Youth participants were asked to report who their “five most important friends” were. Although participants were asked about their five most important friends, this study focused on the first two of these friends (the reason for this is explained below in the section describing “Peer Activity Context”). Using three separate questions, participants were asked whether they ever used tobacco, alcohol, and marijuana with each friend (e.g., “Have you ever drunk alcohol with this friend?”). Responses were given as either yes or no, and coded as “no” = 0, “yes” = 1. This score is based on only the first two best friends. Responses to these three questions were averaged together for each friend, and then averaged again across friends. Therefore, a participant would have a score of 0 if they responded “no” to all three questions for both friends, and a score of 1 if they responded “yes” to all three questions for both friends. The average for T1 was M = .17 (SD = .26), and for T2 was M = .25 (SD = .32). Note that this score is not a measure of whether the target child believes their friend uses each substance, but whether they use each substance together. Therefore, this variable is named substance co-use with friends.
In addition to asking about substance use with each friend, we also asked where they spent most of their time with each friend (one question for each friend). Response options regarding where they spend most of the time together included school, home, the other’s home, street/park, organized sports, organized extra-scholastic activities, youth center, shopping mall, video game center, cinema, church, or other. Participants were asked to select only one of these options. For this study we were interested in the school context and the street/park context. These contexts were the focus because past research has focused most often on school friends, although recent research has shown that out-of-school peers and unsupervised street settings are associated with higher levels of problem behavior (Kiesner et al. 2004). Moreover, the school and street/park settings were the most commonly reported by youth as their peer activity context, and thus more data were available for these contexts. Combined, the school and street/park settings accounted for 70% to 83% of the peer activity contexts for both the first and second best friends at both T1 and T2. Specifically, the distributions for these two contexts were as follows: T1 best friend (school = 39.3%, street/park = 30.5%), T1 second-best friend (school = 47.2%, street/park = 23.2%); T2 best friend (school = 47.7%, street/park = 28.3%), T2 second-best friend (school = 50.4%, street/park = 33.1%). All other contexts accounted for 10% or less of the peer contexts.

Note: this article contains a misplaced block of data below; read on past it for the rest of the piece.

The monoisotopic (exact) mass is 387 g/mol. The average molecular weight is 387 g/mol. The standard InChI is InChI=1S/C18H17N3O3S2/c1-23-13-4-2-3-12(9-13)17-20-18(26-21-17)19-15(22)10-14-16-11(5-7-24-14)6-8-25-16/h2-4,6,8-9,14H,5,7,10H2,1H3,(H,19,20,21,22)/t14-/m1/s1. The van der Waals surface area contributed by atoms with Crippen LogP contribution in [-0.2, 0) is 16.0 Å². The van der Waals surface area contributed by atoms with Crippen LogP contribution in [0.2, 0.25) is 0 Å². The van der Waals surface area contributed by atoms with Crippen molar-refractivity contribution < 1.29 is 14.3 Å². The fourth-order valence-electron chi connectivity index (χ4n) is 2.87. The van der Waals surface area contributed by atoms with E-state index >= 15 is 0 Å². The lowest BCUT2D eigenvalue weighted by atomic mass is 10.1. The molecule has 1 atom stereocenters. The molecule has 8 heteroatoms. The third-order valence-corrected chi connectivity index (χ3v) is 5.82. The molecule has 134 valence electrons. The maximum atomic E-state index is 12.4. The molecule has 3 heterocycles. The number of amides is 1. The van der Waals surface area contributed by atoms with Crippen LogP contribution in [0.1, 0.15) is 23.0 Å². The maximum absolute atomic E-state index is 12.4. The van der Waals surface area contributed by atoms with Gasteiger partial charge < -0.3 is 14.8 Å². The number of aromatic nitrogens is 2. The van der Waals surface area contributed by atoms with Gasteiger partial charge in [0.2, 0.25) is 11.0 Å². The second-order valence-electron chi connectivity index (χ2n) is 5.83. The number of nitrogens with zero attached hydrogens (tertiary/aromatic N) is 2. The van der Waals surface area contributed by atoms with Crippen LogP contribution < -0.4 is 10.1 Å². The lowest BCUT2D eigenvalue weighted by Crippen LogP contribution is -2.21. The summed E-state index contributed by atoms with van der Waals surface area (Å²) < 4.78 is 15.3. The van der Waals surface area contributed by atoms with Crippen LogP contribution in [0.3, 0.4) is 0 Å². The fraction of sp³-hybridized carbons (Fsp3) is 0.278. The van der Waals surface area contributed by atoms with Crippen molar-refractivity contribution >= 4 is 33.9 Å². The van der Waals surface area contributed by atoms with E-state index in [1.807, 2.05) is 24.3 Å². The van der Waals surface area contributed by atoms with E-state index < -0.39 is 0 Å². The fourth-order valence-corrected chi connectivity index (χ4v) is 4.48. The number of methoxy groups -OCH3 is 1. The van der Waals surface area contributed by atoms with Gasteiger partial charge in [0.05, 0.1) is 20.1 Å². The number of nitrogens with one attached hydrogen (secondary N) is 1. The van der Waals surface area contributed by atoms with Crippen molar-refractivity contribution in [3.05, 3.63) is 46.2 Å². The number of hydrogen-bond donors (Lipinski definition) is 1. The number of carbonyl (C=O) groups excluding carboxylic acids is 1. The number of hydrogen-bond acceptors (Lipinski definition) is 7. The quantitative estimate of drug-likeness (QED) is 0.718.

This information was used to create a dichotomous variable indicating whether the individual reported spending most of the time with their first two best friends in the school setting or in the street/park setting. Specifically, to be in the category of “street/park” the individual must have reported spending most of the time with both friends in that setting, and to be in the category “school” the individual must have reported spending most of the time with both friends in that setting. If the individual reported spending most of the time at school with one friend and in the street/park with the other friend, that individual was not included in the analyses focusing on peer context (not all analyses included peer context). Because including more friends resulted in higher levels of participants who could not be categorized, we considered only the first two friends. Considering the T1 data, 189 participants were categorized into one of the two peer activity context groups (school context = 127, street/park context = 62); considering the T2 data, 215 participants were categorized into one of the two peer activity context groups (school context = 130, street/park context = 85). Thus, the number of participants who were not categorized were n = 114 (38%) at T1 and n = 88 (29%) at T2. Participants who were included in these analyses were not different from the excluded participants on the measures of individual substance use or substance co-use with friends, at T1 or T2 (all t’s < 1.77).
Comparisons of peer activity contexts across the Italian and Canadian samples using χ2 tests showed significant differences at both T1 (χ2 = 15.09, p < .0001) and T2 (χ2 = 16.40, p < .0001). For both time periods Italian youth were categorized into each peer activity context group (street/park, school) about equally as often, whereas the Canadian youth were more frequently categorized into the school context group (they reported spending most of the time with both friends in the school context).